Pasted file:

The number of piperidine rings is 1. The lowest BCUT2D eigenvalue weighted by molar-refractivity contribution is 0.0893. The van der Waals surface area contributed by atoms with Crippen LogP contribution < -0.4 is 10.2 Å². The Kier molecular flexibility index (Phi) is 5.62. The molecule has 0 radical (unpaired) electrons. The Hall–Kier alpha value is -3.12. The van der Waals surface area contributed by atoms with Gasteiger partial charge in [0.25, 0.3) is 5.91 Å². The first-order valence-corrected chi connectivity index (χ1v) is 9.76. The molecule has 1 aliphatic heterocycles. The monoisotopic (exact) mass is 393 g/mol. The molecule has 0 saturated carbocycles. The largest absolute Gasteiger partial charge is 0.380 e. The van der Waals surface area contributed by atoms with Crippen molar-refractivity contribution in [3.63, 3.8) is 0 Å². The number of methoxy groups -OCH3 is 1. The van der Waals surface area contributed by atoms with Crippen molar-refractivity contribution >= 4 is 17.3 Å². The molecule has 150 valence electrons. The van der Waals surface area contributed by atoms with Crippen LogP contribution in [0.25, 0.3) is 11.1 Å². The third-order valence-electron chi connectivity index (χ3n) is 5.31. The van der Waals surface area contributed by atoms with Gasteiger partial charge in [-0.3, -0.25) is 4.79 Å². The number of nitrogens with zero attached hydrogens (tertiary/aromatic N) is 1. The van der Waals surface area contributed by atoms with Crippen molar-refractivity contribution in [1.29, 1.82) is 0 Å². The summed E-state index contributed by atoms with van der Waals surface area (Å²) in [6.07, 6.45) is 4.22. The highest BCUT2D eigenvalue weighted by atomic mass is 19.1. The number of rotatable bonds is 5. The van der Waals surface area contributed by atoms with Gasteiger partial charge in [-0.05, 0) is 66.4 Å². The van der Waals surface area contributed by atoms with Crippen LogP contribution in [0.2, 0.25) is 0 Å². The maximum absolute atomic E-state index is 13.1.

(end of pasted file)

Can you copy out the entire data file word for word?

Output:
The number of piperidine rings is 1. The lowest BCUT2D eigenvalue weighted by molar-refractivity contribution is 0.0893. The van der Waals surface area contributed by atoms with Crippen LogP contribution < -0.4 is 10.2 Å². The Kier molecular flexibility index (Phi) is 5.62. The molecule has 0 radical (unpaired) electrons. The Hall–Kier alpha value is -3.12. The van der Waals surface area contributed by atoms with Gasteiger partial charge in [0.25, 0.3) is 5.91 Å². The first-order valence-corrected chi connectivity index (χ1v) is 9.76. The molecule has 1 aliphatic heterocycles. The monoisotopic (exact) mass is 393 g/mol. The molecule has 0 saturated carbocycles. The largest absolute Gasteiger partial charge is 0.380 e. The van der Waals surface area contributed by atoms with Crippen molar-refractivity contribution in [3.63, 3.8) is 0 Å². The number of methoxy groups -OCH3 is 1. The van der Waals surface area contributed by atoms with Crippen molar-refractivity contribution >= 4 is 17.3 Å². The molecule has 150 valence electrons. The van der Waals surface area contributed by atoms with Crippen LogP contribution in [0.25, 0.3) is 11.1 Å². The third-order valence-electron chi connectivity index (χ3n) is 5.31. The van der Waals surface area contributed by atoms with Gasteiger partial charge in [-0.3, -0.25) is 4.79 Å². The number of nitrogens with zero attached hydrogens (tertiary/aromatic N) is 1. The van der Waals surface area contributed by atoms with Crippen molar-refractivity contribution in [1.29, 1.82) is 0 Å². The summed E-state index contributed by atoms with van der Waals surface area (Å²) in [6.07, 6.45) is 4.22. The highest BCUT2D eigenvalue weighted by atomic mass is 19.1. The number of rotatable bonds is 5. The van der Waals surface area contributed by atoms with Gasteiger partial charge in [-0.05, 0) is 66.4 Å². The van der Waals surface area contributed by atoms with Crippen LogP contribution in [0.2, 0.25) is 0 Å². The maximum absolute atomic E-state index is 13.1.